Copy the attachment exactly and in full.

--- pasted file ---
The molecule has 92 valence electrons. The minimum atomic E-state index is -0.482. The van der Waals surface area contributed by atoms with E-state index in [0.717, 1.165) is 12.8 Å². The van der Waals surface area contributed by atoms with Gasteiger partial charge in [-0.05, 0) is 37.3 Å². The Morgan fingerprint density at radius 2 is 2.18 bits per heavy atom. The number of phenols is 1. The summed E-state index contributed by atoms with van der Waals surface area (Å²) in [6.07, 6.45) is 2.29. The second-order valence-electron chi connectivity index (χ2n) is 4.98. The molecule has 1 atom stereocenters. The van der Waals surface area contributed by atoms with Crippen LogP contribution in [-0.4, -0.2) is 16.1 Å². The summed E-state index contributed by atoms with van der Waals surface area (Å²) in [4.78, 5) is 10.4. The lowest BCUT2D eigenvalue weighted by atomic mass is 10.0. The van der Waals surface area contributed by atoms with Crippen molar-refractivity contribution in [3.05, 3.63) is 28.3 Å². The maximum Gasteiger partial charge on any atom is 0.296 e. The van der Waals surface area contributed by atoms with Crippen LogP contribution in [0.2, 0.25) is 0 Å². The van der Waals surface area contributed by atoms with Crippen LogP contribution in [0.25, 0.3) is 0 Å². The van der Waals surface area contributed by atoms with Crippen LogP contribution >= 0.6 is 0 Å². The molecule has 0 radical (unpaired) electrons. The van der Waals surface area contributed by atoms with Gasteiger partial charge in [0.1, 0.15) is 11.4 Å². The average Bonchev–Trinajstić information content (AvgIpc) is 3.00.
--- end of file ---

The molecule has 92 valence electrons. The minimum atomic E-state index is -0.482. The van der Waals surface area contributed by atoms with E-state index in [0.717, 1.165) is 12.8 Å². The van der Waals surface area contributed by atoms with Gasteiger partial charge in [-0.05, 0) is 37.3 Å². The Morgan fingerprint density at radius 2 is 2.18 bits per heavy atom. The number of phenols is 1. The summed E-state index contributed by atoms with van der Waals surface area (Å²) in [6.07, 6.45) is 2.29. The second-order valence-electron chi connectivity index (χ2n) is 4.98. The molecule has 1 atom stereocenters. The van der Waals surface area contributed by atoms with Crippen LogP contribution in [-0.4, -0.2) is 16.1 Å². The summed E-state index contributed by atoms with van der Waals surface area (Å²) in [4.78, 5) is 10.4. The lowest BCUT2D eigenvalue weighted by atomic mass is 10.0. The van der Waals surface area contributed by atoms with Crippen molar-refractivity contribution in [3.05, 3.63) is 28.3 Å². The maximum Gasteiger partial charge on any atom is 0.296 e. The van der Waals surface area contributed by atoms with Crippen LogP contribution in [0.2, 0.25) is 0 Å². The van der Waals surface area contributed by atoms with Crippen LogP contribution in [0.25, 0.3) is 0 Å². The van der Waals surface area contributed by atoms with Crippen LogP contribution >= 0.6 is 0 Å². The molecule has 0 radical (unpaired) electrons. The van der Waals surface area contributed by atoms with Gasteiger partial charge in [0.1, 0.15) is 11.4 Å². The average Bonchev–Trinajstić information content (AvgIpc) is 3.00.